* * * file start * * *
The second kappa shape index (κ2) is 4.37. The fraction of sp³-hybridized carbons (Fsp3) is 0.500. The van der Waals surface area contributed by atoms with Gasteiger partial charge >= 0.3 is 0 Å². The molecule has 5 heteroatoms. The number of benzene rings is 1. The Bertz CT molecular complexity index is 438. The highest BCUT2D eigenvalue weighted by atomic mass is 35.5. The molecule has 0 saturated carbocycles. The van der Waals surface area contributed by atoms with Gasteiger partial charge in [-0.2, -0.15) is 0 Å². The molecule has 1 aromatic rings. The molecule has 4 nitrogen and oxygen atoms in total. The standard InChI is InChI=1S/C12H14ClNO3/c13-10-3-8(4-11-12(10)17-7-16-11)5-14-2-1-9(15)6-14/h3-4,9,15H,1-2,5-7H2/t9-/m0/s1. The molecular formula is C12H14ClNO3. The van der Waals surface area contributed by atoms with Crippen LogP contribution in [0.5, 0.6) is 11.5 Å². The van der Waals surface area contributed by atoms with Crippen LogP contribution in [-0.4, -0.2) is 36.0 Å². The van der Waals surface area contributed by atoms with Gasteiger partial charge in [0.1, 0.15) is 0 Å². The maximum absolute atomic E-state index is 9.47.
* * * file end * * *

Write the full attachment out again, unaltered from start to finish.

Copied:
The second kappa shape index (κ2) is 4.37. The fraction of sp³-hybridized carbons (Fsp3) is 0.500. The van der Waals surface area contributed by atoms with Gasteiger partial charge >= 0.3 is 0 Å². The molecule has 5 heteroatoms. The number of benzene rings is 1. The Bertz CT molecular complexity index is 438. The highest BCUT2D eigenvalue weighted by atomic mass is 35.5. The molecule has 0 saturated carbocycles. The van der Waals surface area contributed by atoms with Gasteiger partial charge in [-0.2, -0.15) is 0 Å². The molecule has 1 aromatic rings. The molecule has 4 nitrogen and oxygen atoms in total. The standard InChI is InChI=1S/C12H14ClNO3/c13-10-3-8(4-11-12(10)17-7-16-11)5-14-2-1-9(15)6-14/h3-4,9,15H,1-2,5-7H2/t9-/m0/s1. The molecular formula is C12H14ClNO3. The van der Waals surface area contributed by atoms with Crippen LogP contribution in [0.5, 0.6) is 11.5 Å². The van der Waals surface area contributed by atoms with Crippen LogP contribution in [-0.4, -0.2) is 36.0 Å². The van der Waals surface area contributed by atoms with Gasteiger partial charge in [0.1, 0.15) is 0 Å². The maximum absolute atomic E-state index is 9.47.